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La nueva tecnología puede manchar tensiones minúsculas en tejidos finos del cuerpo antes de que sucedan lesiones

por Lauren Dubinsky, Senior Reporter | August 29, 2014
Stavros Thomopoulos
Researchers at Washington University in St. Louis have created a technology that uses two algorithms to identify the weak spots in tendons, muscles and bone that are likely to tear or break. The idea is that the technology can catch minor strains before they turn into big ruptures.

One of the algorithms is called Direct Deformation Estimation (DDE), which tracks the strains, and the other algorithm, called Strain Inference with Measure of Probable Local Elevation (SIMPLE), goes a step further by trying to find the localized areas of weakness. The technology is essentially software on a computer that uses either high-quality video or a set of images generated from imaging technologies.

However, the current imaging technologies including MR and ultrasound don't have the level of clarity and resolution that is needed to allow this technology to be used clinically. "When you're using these techniques to measure how a tissue stretches, if there's all of this speckle noise around the image it's hard to pick out what is real tissue versus noise," Stavros Thomopoulos, senior investigator and professor of orthopaedic surgery at the university, told DOTmed News.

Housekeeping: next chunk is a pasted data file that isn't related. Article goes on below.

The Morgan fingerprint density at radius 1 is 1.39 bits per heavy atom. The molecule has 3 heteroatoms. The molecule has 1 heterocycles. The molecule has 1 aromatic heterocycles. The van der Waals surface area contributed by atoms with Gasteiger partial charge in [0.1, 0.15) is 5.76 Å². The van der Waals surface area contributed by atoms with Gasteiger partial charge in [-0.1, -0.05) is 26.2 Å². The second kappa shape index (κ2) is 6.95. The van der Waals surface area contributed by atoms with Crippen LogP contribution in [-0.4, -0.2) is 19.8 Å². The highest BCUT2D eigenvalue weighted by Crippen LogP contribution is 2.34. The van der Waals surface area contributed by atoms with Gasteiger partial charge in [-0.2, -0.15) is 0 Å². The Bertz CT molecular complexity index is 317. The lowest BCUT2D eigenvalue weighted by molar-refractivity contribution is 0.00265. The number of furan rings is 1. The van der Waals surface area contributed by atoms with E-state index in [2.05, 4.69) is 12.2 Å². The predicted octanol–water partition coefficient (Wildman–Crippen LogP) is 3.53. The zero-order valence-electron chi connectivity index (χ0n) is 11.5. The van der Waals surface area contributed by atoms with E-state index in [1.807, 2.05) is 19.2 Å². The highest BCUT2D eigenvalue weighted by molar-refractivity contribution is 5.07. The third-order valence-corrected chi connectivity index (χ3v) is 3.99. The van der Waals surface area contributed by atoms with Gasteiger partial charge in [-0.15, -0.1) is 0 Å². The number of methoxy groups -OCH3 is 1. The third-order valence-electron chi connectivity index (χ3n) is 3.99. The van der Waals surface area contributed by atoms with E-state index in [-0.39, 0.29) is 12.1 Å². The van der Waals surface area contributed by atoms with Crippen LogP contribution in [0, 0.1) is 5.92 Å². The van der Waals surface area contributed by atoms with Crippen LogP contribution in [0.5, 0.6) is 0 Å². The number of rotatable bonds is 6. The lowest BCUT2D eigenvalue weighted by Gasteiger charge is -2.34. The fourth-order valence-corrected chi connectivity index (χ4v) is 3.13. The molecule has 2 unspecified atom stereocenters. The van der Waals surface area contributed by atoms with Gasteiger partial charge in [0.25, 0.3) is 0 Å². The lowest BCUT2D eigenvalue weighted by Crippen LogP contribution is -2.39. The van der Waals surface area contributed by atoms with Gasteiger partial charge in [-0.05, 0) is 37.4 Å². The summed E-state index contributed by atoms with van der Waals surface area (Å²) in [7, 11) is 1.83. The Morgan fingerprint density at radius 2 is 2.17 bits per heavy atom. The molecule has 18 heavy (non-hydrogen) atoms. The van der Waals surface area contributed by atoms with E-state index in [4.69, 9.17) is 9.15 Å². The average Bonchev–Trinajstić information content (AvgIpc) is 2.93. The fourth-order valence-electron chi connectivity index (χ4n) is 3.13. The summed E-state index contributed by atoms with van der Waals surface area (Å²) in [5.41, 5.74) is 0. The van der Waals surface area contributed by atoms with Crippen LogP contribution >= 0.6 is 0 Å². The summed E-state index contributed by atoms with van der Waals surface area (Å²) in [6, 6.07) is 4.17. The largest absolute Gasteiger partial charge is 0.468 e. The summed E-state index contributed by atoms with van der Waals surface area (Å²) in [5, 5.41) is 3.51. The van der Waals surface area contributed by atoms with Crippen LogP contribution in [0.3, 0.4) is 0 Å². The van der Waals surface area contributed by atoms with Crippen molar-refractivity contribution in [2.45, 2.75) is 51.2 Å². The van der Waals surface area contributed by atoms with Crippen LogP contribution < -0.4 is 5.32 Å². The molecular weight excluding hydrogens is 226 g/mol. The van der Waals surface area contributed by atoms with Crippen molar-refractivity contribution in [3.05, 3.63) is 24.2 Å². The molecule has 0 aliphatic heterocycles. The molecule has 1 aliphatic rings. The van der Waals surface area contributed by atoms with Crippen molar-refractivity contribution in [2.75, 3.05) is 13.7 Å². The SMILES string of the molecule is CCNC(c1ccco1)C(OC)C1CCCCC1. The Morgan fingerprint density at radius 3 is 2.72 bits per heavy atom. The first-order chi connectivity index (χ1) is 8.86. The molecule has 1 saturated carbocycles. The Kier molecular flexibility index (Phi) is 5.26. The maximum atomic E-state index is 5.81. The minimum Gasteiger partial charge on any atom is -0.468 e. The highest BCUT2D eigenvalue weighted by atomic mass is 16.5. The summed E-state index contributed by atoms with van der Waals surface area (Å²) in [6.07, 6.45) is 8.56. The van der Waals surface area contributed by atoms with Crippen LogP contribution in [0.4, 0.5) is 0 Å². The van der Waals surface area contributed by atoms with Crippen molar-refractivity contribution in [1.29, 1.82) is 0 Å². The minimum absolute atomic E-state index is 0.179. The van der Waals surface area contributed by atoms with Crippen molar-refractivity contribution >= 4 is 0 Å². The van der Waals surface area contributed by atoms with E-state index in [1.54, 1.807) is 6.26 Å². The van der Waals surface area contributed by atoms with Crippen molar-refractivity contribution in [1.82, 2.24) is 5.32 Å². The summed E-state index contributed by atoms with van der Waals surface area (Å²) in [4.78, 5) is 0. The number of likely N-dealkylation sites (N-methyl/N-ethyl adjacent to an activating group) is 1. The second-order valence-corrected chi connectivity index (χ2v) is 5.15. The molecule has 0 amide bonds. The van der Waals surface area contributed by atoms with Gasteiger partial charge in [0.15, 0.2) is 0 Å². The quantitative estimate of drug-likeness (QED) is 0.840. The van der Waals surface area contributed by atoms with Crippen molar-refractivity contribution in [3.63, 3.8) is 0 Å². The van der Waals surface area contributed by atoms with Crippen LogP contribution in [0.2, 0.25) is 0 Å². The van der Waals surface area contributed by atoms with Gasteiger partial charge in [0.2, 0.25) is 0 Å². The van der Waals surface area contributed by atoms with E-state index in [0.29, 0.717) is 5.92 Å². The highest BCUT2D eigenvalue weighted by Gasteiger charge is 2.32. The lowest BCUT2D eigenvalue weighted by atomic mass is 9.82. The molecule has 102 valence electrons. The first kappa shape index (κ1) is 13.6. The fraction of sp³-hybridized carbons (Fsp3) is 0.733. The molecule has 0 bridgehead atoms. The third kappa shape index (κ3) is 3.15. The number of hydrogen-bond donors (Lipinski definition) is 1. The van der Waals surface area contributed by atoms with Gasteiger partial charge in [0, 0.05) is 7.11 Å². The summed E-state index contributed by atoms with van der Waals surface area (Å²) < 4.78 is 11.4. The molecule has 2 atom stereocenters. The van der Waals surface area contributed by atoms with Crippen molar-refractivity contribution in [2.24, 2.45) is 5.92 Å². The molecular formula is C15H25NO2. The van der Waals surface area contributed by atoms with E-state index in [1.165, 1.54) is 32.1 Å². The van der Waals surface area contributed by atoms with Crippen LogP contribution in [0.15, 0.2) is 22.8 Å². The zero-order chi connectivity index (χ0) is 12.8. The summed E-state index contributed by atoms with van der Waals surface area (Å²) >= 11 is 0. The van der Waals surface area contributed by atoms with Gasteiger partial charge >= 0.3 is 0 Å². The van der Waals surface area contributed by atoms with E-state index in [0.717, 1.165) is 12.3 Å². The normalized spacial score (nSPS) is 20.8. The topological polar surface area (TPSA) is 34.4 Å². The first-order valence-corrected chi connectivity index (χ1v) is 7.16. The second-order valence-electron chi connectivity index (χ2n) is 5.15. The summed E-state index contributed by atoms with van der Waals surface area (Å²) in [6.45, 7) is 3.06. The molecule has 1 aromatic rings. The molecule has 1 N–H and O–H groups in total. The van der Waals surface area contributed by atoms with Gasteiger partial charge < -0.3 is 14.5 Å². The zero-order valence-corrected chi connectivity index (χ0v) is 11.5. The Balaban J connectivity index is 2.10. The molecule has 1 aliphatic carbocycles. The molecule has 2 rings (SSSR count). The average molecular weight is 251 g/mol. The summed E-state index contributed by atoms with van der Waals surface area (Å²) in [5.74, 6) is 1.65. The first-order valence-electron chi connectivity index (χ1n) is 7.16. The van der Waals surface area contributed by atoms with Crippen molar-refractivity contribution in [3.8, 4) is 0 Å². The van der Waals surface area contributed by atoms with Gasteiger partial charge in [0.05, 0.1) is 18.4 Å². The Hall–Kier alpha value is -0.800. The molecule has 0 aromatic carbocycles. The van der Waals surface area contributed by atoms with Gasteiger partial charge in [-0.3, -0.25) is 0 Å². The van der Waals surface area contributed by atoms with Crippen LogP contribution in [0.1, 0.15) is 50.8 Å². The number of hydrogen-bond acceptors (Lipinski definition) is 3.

The older method of tracking strains — texture correlation — is not as good as the new technology at finding and tracking localized strains as the material stretches. One of the two new algorithms is 1,000 times more accurate than texture correlation at quantifying very large stretches near tiny cracks.

The researchers have conducted a number of experiments with the technology using stretchy polymer, plastic wrap and collagen-based materials. For one of the experiments, they sprayed a pattern of dots on plastic wrap and when they stretched it, it caused tears. The new technology was able to successfully find the places where the tears were starting to form and track them as they extended.

Once the imaging technologies get up to speed, the next step is to use the technology on human patients. Thomopoulos wants to find out why some surgeries that repair the shoulder's rotator cuff injuries aren't successful and he ultimately wants to use the algorithms to increase the likelihood that the tissue will heal after surgery.

That might not be too far off since there are a few "cutting edge" imaging technologies that are expected to shift into clinical use soon that will improve the image resolution and clarity, said Thomopoulos. Additionally, the current imaging technology is improving every day.

The researchers are also working on improving the software because looking at a 2-D image of something that is 3-D can cause problems. They're currently expanding the code to create a 3-D version of the software to solve that.

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